04 Jul 2024 - 05 Jul 2024  |  Safua Akeli Amaama, Annika Sung et al.

Shared histories, connected futures

Goethe-Institut & Museum of New Zealand Te Papa Tongarewa, Wellington

The island nation of Sāmoa is rich in natural resources and cultural heritage, but it also has a turbulent history of colonisation and occupation by foreign powers, primarily New Zealand and Germany. Following the Tripartite Convention in 1899, Sāmoa first became a German protectorate. The German administration, though making German an official language and introducing other European systems, sought to retain Sāmoan customs. At the start of World War One in 1914, New Zealand seized Sāmoa from Germany and governed it until its independence in 1962. During this time further regulations were imposed on Sāmoans, resulting in growing tensions and – at times violent – conflicts. These shared histories have had lasting effects on the relations between the three countries.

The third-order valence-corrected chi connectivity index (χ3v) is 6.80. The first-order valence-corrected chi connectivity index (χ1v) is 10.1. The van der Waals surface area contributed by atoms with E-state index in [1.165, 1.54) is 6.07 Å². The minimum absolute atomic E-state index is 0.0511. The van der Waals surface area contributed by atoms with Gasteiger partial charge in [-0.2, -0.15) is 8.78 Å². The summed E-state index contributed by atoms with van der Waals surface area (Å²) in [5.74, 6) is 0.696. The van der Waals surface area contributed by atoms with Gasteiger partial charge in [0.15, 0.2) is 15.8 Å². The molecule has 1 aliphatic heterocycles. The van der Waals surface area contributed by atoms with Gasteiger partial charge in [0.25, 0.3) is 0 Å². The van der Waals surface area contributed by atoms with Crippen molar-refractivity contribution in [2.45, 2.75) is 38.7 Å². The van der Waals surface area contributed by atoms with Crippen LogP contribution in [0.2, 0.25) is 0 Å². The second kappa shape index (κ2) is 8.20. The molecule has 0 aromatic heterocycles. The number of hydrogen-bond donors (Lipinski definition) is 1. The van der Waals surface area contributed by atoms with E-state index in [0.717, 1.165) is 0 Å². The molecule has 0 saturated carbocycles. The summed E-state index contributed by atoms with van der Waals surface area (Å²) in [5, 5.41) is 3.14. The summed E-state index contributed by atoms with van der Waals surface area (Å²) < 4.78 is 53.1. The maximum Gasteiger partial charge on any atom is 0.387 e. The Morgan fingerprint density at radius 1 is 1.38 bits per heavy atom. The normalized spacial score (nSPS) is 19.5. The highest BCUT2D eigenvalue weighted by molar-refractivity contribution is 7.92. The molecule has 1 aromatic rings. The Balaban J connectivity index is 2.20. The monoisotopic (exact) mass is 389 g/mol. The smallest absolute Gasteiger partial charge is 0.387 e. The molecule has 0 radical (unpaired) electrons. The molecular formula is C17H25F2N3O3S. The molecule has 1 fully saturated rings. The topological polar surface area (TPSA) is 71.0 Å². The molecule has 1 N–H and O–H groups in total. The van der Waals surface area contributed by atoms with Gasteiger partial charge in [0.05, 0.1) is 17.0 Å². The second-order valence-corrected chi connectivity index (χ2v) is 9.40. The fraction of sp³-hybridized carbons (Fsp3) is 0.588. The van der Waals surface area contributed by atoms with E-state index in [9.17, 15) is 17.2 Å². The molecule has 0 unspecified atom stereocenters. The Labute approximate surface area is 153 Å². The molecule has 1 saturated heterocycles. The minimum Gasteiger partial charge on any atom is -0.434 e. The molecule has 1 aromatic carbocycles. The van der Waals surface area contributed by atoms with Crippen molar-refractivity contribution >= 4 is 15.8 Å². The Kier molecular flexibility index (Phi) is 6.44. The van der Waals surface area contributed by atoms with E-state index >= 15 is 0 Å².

This symposium presents current and recent research projects that examine these interconnected relations through various platforms, including museum collections and exhibitions, university research, and the arts. While a lot of this research is focused on the past, we also seek to explore what the future could look like for these relationships.


Ulu Afaese

Safua Akeli Amaama

Charlie Klinge

Courtney Powell 

Taputukura Raea

Sharon Rosita Roma

Annika Sung

Leafa Wilson / Olga Krause

Christine Winter

For more information, download the symposium program and visit the museum website.